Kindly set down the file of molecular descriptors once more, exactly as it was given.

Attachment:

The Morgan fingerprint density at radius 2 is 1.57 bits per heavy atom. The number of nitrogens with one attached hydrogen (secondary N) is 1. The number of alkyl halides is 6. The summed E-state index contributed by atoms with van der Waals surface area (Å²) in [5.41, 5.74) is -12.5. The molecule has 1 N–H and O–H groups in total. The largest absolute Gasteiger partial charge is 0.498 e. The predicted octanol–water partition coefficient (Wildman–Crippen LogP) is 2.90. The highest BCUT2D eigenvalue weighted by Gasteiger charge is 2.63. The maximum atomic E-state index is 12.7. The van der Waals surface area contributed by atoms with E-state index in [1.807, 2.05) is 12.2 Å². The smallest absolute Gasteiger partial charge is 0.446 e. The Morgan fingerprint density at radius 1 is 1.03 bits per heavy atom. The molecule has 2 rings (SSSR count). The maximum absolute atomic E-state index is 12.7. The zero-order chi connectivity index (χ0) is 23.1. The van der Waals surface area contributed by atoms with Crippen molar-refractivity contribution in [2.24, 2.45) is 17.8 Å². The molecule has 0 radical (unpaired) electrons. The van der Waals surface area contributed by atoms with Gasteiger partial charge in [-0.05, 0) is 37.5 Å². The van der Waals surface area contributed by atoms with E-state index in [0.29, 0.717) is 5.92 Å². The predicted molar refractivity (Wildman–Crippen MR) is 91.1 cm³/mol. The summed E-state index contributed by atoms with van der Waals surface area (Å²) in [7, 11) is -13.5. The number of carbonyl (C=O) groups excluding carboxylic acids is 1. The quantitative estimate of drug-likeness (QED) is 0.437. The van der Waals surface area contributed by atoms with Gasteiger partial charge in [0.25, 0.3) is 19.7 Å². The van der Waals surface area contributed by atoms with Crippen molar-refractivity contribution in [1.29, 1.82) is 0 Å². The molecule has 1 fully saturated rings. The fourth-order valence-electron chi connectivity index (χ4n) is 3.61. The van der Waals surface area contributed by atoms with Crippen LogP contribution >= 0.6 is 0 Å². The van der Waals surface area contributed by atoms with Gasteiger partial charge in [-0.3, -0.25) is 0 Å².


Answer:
The Morgan fingerprint density at radius 2 is 1.57 bits per heavy atom. The number of nitrogens with one attached hydrogen (secondary N) is 1. The number of alkyl halides is 6. The summed E-state index contributed by atoms with van der Waals surface area (Å²) in [5.41, 5.74) is -12.5. The molecule has 1 N–H and O–H groups in total. The largest absolute Gasteiger partial charge is 0.498 e. The predicted octanol–water partition coefficient (Wildman–Crippen LogP) is 2.90. The highest BCUT2D eigenvalue weighted by Gasteiger charge is 2.63. The maximum atomic E-state index is 12.7. The van der Waals surface area contributed by atoms with E-state index in [1.807, 2.05) is 12.2 Å². The smallest absolute Gasteiger partial charge is 0.446 e. The Morgan fingerprint density at radius 1 is 1.03 bits per heavy atom. The molecule has 2 rings (SSSR count). The maximum absolute atomic E-state index is 12.7. The zero-order chi connectivity index (χ0) is 23.1. The van der Waals surface area contributed by atoms with Crippen molar-refractivity contribution in [2.24, 2.45) is 17.8 Å². The molecule has 0 radical (unpaired) electrons. The van der Waals surface area contributed by atoms with Gasteiger partial charge in [-0.05, 0) is 37.5 Å². The van der Waals surface area contributed by atoms with E-state index in [0.29, 0.717) is 5.92 Å². The predicted molar refractivity (Wildman–Crippen MR) is 91.1 cm³/mol. The summed E-state index contributed by atoms with van der Waals surface area (Å²) in [7, 11) is -13.5. The number of carbonyl (C=O) groups excluding carboxylic acids is 1. The quantitative estimate of drug-likeness (QED) is 0.437. The van der Waals surface area contributed by atoms with Gasteiger partial charge in [0.25, 0.3) is 19.7 Å². The van der Waals surface area contributed by atoms with Crippen molar-refractivity contribution in [1.29, 1.82) is 0 Å². The molecule has 1 fully saturated rings. The fourth-order valence-electron chi connectivity index (χ4n) is 3.61. The van der Waals surface area contributed by atoms with Crippen LogP contribution >= 0.6 is 0 Å². The van der Waals surface area contributed by atoms with Gasteiger partial charge in [-0.3, -0.25) is 0 Å².